The outstanding thing about I Capture the Castle is the way the story is told. The basic plot has been told many times before. Cassandra’s narrative voice is the difference between a pretty standard romantic novel & a funny, fast-paced book that made me laugh out loud at the way Cassandra looks at her world. The Mortmains could have been stereotypes of eccentricity but they’re more than that. I especially liked Topaz, a kind woman who loves her husband but finds his withdrawal from her bewildering. She’s not just a flighty model who wafts around in eccentric clothes (or none at all when she decides to commune with nature). She works hard to keep the family afloat as Cassandra discovers when Topaz & Rose are whisked off to London by the Cottons & Cassandra has to look after her father & brother at home. Topaz is as bewildered as the rest of the family but believes that her husband is a genius & it’s her job to support him until he produces another masterpiece of modern fiction.
Cassandra’s turn of phrase can be hilarious. My favourite example is when James, Topaz, Rose & Cassandra have been invited to Scoatney Hall for dinner,
The Cottons’ car came, with a uniformed chauffeur, and out we sailed. I was harrowed at leaving Stephen and Thomas behind, but Topaz had arranged they should have a supper with consoling sausages.
Those “consoling sausages”, what a wonderful image they conjure up of warmth & comfort.
Rose & Cassandra go to London to collect an inheritance from their father’s rich Aunt Millicent. She had cut him off when he married Topaz but she relented & left the girls all her clothes in her will. They hope to be able to remodel them into something suitable & there’s a very funny scene when they’re alone in Millicent’s empty house & are startled by the solicitor’s clerk coming in. They also inherit some very odd furs, including an enormous bearskin coat that they end up carrying back on the train. When they reach their home station, they’re horrified to see the Cotton brothers getting off the same train. Desperate not to run into them in their unsuitable clothes & carrying huge fur coats, Rose hides in the guard’s van & is mistaken for a bear by Neil when he catches a glimpse of her in the bearskin coat hiding among the milk cans. She is chased across the fields by a stream of people & eventually Neil, Simon & Stephen catch up with her & agree to conceal the truth. Neil carries Rose back to the station to be met by a crowd of locals,
There was a fat woman who wanted the stationmaster to let his dog off its chain, but he was afraid it might bite the Cottons rather than the bear.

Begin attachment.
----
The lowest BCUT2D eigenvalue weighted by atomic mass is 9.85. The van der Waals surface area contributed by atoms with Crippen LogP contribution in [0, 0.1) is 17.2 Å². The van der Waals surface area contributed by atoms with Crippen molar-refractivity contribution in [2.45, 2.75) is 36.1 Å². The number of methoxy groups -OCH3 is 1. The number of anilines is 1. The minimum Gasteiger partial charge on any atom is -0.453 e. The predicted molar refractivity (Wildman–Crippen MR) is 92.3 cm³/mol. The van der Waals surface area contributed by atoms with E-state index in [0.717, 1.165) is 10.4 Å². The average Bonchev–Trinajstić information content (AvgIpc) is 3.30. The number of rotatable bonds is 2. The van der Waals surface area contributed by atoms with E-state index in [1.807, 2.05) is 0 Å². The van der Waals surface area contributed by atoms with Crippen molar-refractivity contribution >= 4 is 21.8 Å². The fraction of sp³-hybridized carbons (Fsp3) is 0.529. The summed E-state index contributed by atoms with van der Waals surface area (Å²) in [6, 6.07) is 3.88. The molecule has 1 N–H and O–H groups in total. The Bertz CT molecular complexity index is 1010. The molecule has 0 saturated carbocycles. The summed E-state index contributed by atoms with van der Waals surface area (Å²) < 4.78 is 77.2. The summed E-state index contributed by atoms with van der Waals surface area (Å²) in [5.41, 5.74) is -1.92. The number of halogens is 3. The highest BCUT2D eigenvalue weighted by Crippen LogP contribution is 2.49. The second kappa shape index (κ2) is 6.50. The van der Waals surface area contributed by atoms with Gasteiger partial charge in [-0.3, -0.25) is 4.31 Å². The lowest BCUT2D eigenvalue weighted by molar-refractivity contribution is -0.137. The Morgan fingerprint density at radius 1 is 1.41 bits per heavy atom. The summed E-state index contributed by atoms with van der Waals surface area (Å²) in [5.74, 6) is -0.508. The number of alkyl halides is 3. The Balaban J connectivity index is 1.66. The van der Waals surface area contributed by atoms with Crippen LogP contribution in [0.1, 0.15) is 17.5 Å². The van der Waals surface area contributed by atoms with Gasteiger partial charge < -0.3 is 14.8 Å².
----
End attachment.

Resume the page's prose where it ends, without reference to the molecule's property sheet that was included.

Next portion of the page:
‘But it’ll hug them to death,’ moaned the fat woman, ‘they won’t have a chance.’
I opened my mouth to make them understand that there wasn’t any bear – and then I saw something white in the distance... And suddenly Neil Cotton walked into the light, carrying Rose, in her white suit.
‘But the bear, sir-‘ said the guard. ‘Dead, ‘ said Simon Cotton. ‘My brother killed it.’ ...
‘Poor thing, poor thing, it didn’t have a chance,’ wailed the fat woman. ‘Killed first and drowned afterwards, and I daresay it was valuable.’
It’s so absurd but just demonstrates the truth of the cliché that people see what they’ve been told or what they expect to see, no matter how unlikely.
I loved all the details of how the Mortmains contrive to live, mending & making do on their virtually non-existent income until the fairytale of Rose’s engagement ends the scrimping. Then, Cassandra discovers that money isn’t a guarantee of happiness & the tome becomes almost tragic as she struggles with her feelings & tries to find out how Rose really feels about Simon. It’s a totally involving story & I’m so glad that Cornflower chose I Capture the Castle for her Book Group. It prompted me to get it down from the tbr shelves &read this 20th century classic.
A copy of this book is available from Anglophile Books.
Saturday, August 21, 2010
Lovely sunny morning & Abby was in the garden feeling all the joys of spring. Not long after I took these photos (& put out some washing) black clouds appeared & we had a shower but nothing too drastic. Just typical spring weather. Abby was actually licking the grass, which is better than eating it, I suppose, which just leads to her throwing up the grass later on the only square of carpet in the house.
It's Election Day in Australia & I was out early this morning voting & doing a little shopping. Abby & I will be glued to the telly tonight watching the ABC's election coverage. It looks like a tight result so it could be a late night. Chocolate & pots of tea will help us through it.